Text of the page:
German investor confidence drops sharply in May
16 May 2006, BERLIN - German investor confidence dropped sharply in May as a surging euro and higher oil prices raised worries about the outlook for growth in Europe's biggest economy, a key indicator released Tuesday showed.
16 May 2006
BERLIN - German investor confidence dropped sharply in May as a surging euro and higher oil prices raised worries about the outlook for growth in Europe's biggest economy, a key indicator released Tuesday showed.
Compiled by the Mannheim-based Centre for European Economic Research, the so-called ZEW index plummeted down to 50.0 points in May after falling back to 62.7 points in April. The index stood at a high of 71 points in January.
Analysts had predicted the index would drop to 60 points in May. The 12.7 drop in the May ZEW represented the index's fourth consecutive monthly fall.
Coming as the German government prepares to introduce a hefty rise in the nation's consumption tax in January, the ZEW also said the fall in the index was because "the premature trust placed in the German government seems to be diminishing."
"The disillusion that set in within the last months seems to have continued," said ZEW president Wolfgang Franz when releasing the institute's latest survey.
"Debates on tax increases and minimum wages are not appropriate to raise investor confidence. The reform pressure is increasing," he said.
Since taking office last November, German Chancellor Angela Merkel's grand coalition government has come under fire for failing to press ahead with economic reforms, in particular in the labour market.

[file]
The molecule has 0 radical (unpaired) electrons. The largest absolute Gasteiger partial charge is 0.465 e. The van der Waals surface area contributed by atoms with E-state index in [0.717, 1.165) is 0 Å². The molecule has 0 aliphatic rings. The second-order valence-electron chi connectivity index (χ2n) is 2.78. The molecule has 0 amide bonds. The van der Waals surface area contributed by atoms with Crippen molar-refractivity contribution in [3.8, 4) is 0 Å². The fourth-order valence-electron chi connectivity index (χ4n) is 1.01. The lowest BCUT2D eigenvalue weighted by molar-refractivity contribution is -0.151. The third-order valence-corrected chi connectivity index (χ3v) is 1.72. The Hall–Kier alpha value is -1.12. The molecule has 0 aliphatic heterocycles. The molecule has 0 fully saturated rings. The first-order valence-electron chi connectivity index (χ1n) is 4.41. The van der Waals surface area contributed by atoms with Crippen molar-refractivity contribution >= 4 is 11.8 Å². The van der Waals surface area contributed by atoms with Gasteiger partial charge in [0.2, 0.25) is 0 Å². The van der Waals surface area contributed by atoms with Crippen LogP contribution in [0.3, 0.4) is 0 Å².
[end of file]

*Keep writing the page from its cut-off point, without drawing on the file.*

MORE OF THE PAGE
The planned raising of valued added tax (VAT) from 16 per cent to 19 per cent from January 1, 2007 is expected to fuel a mini-boom late this year as consumers rush to purchase major items such as cars and homes.
But there are fears consumer spending will then slump in 2007 and as a result drag down next year's economic growth rate.
Apart from oil prices teetering at record levels, the final days of assembling responses for the ZEW survey were also held against the backdrop of a shakeout in Europe stock markets as concerns also set in about the prospects of rising interest rates.
European stocks managed to regain some composure on Tuesday with the Eurostoxx 50 index edging up by a marginal 0.2 per cent in early trading.
The euro was hovering around 1.2810 dollars following the release of the latest ZEW survey. The common currency has gained about 8 per cent against the greenback since the start of the year.
Based on a survey of 314 analysts and institutional investors, the ZEW index is considered to be a curtain-raiser for the release next week of Germany's closely watched ifo business confidence index.
Despite signs of concern about the state of the German economy six months down the track, the analysts and investors responding to the ZEW survey were more more positive about Germany's current economic situation. The corresponding indicator rose from 2.9 points in April to 8.7 points in May.
A similar picture emerged for the 12-member eurozone. While economic expectations for the eurozone have also worsened, the ZEW index measuring the current economic situation rose four points to 18.3 points.
The indicator measuring expectations decreased by 11.0 points and now stands at 47.7 points.
Despite projections that the German economy could grow at up to 2 per cent this year - more than twice last year's level - and a string of upbeat quarterly results from corporate Germany, the nation's economic data has begun to fuel concerns among economists.
The German economy grew by a less-than-forecast 0.4 per cent in the first quarter compared to the final three months of 2005, while industrial production chalked up a surprise fall in March, in part reflecting the country's protracted cold winter weather.
Retail sales also failed to lend support to the optimism which has emerged in the nation's consumer confidence surveys. Retail sales have dropped in both February and March.
Subject: German news